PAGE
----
Democrats are starting to come around on medical marijuana and recreational marijuana, though many are still ridiculously slow to vocally (and confidently) support legalization, especially when election season rolls around. A democratic candidate will often favor a stifled or weak stance on pot in pink states with an even mixture of voters who are Republican or Democrat.
However, just as Republicans have seen an evolution into Trumpism following the divisive 2016 election cycle, Democrats are currently going through their own evolution. There's been a shift toward more progressive, social and science-based issues, like fixing climate change, racial and gender equality, wealth redistribution and working toward bringing scientific innovation back to U.S. soil, which in turn will produce an influx of new jobs.
While many of the more progressive voices in the Democratic Party have voiced support of marijuana legalization, the "old philosophy" Democrats are clinging to their soft stance like a life preserver on a sinking ship. That being said, the Democrats have a rich history of political flip flopping ... and that's not meant as an insult. Rather, Democrats are more prone to looking over an issue and changing their stance based on facts. This isn't always the case, but this trend is fairly evident throughout the party's history.
With this in mind, if Democrats want to remain relevant in this, and future election cycles, they absolutely must take a stronger stance on marijuana reform and legalization, and the stance should be unified and loud. Marijuana is a major issue and support is at an all-time high. Pew Research placed Democratic support for full legalization at 69%! And with independents favoring pot at 68%, a pro-cannabis candidate should be able to gain enough fresh, passionate voters to win an election.
Richard Cordray and Betty Sutton - Promises, Promises
During a recent debate between DeWine and Democrat, Richard Cordray, things got tense when the subject of cannabis legalization in Ohio came up. DeWine criticized Cordray's soft support of cannabis in the past, pointing to his negative view of Responsible Ohio's legalization effort, notably the monopoly element of that bill.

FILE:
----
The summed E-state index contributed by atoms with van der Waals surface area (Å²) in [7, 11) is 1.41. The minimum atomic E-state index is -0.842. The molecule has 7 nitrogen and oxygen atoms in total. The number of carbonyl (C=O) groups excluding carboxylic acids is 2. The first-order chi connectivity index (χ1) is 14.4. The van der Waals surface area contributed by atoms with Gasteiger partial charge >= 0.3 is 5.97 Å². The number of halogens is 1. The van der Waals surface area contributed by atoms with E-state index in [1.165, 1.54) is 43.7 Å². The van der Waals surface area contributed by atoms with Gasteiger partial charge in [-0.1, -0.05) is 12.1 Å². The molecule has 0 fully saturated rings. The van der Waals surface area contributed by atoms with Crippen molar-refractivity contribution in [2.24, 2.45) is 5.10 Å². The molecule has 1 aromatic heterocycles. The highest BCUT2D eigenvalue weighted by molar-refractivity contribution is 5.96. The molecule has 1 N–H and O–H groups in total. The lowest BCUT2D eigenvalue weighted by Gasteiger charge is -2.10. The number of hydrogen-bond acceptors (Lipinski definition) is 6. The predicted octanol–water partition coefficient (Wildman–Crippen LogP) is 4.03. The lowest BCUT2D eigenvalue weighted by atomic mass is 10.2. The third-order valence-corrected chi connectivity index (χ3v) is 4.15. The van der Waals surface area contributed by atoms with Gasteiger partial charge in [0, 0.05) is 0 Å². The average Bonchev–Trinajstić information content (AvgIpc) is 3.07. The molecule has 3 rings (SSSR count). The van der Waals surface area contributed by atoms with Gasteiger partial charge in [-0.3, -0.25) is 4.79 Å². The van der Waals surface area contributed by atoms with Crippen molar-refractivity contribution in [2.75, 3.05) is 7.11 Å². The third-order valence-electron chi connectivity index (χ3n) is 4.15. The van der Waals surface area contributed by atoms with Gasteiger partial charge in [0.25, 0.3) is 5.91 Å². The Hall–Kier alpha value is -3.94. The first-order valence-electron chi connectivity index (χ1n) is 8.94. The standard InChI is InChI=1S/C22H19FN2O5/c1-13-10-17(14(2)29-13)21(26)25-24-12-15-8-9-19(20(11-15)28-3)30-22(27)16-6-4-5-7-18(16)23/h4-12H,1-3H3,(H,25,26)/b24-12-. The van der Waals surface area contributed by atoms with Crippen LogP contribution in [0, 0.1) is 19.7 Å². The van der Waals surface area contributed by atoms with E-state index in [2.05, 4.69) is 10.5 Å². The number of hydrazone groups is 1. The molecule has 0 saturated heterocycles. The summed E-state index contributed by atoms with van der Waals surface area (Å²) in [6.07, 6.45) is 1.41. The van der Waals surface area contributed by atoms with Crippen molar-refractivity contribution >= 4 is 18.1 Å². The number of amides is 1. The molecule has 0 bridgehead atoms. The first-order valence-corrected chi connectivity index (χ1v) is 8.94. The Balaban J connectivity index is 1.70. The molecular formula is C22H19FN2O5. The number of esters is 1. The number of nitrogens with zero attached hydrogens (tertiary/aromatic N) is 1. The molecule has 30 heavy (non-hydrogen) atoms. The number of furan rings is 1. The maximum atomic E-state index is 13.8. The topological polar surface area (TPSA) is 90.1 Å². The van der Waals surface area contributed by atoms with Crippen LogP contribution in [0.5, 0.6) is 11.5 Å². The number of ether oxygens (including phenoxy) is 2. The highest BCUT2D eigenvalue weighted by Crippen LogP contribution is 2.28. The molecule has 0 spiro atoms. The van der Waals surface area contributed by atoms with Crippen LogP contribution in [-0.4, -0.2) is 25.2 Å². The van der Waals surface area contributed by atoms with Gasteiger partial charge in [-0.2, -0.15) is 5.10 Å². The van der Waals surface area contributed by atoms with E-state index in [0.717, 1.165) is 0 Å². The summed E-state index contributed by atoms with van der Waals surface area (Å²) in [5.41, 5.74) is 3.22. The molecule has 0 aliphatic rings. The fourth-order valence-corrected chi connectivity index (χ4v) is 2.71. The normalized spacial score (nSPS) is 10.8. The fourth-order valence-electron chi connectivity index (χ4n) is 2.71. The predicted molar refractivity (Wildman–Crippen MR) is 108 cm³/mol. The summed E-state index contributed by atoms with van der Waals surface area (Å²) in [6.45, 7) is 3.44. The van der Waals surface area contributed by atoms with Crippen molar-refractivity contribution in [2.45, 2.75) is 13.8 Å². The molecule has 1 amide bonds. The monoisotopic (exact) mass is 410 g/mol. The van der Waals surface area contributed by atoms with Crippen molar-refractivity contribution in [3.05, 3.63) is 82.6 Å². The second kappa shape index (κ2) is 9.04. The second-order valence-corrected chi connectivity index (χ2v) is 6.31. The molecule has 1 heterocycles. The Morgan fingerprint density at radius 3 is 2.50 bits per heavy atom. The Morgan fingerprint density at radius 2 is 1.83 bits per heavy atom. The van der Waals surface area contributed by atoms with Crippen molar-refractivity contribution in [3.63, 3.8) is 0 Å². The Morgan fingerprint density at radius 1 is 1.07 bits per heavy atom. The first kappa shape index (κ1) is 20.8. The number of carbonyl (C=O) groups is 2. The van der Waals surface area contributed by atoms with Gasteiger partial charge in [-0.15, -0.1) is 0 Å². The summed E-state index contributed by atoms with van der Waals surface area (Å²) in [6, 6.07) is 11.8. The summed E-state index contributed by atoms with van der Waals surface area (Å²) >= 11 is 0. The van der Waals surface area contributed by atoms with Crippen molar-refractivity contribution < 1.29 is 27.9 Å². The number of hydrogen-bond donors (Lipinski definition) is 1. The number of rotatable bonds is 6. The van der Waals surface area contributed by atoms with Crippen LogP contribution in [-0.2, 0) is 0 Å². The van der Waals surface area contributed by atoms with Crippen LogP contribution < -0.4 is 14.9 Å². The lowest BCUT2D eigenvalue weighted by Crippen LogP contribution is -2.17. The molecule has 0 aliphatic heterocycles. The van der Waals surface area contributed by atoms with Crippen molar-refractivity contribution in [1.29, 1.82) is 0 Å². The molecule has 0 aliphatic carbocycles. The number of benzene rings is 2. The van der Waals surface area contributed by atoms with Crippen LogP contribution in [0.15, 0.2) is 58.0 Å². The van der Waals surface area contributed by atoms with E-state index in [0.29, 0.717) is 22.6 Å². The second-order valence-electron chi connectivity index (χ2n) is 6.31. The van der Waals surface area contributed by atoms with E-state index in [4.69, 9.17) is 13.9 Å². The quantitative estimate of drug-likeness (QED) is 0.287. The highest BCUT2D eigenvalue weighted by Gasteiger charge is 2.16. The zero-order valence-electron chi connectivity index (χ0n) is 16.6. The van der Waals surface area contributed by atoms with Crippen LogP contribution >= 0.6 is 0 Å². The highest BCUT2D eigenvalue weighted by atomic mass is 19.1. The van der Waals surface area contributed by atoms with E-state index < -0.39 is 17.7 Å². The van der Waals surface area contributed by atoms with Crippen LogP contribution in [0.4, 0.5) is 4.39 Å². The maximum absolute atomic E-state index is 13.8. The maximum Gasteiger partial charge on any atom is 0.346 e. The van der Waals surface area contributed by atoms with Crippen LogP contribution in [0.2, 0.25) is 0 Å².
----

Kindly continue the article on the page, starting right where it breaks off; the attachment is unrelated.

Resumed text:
The exchange grew heated as DeWine pressed Cordray. Finally, Cordray shot back with a firm stance. “You have been living in the past and you are still living in the past," Cordray sparked at his opponent "... I will cast my vote yes to legalize it.”
If it weren't for Mike DeWine, however, that stance would have been fairly buried in Cordray's overarching campaign message. He has been softly outspoken about his pro-cannabis stance, but it's never been at the forefront of his campaign promises. Still, a promise in a debate to sign a legalization bill if one comes across his desk is better than DeWine's promise to kill a bill with a veto.
Meanwhile, Betty Sutton has been fairly quiet on the issue, at least on the campaign trail. Her voting record, however, earned her a decent 75% score in favor of marijuana, as scored by the National Organization for the Reform of Marijuana Law, or NORML. She has come out more vocally in favor of legalization efforts in recent years.
In a 2017 Q&A the question of legalization came up. Sutton said, “As we’ve seen, marijuana has been legalized in other states successfully, but it would have to be done responsibly. Distribution would have to work for local communities. And revenues would need to be shared with the state and everyday Ohioans, not just a few corporations.”
Who Supports Marijuana Legalization In Ohio?
Next week, we'll dive into the third chapter of this new series and take a look at the Ohio Attorney General race, examining who is pro-marijuana, and who opposes.
We'll be taking a look at the records of Republican David Yost and his opponent, Democratic, Steve Dettelbach.
Also, if you would like to contact your local representatives and tell them that you support medical marijuana, CBD legalization or full marijuana legalization, we've written up this handy resource which walks you through the process.
In the meantime, if you are an Ohioan suffering from one of these 21 medical conditions you may be eligible to treat your ailment with medical marijuana. Click hereto learn more about what Ohio Marijuana Card's state-certified medical marijuana doctors can do for you, or give us a call at 1-866-457-5559 and our friendly support team can walk you through the entire process, and set you up with an appointment.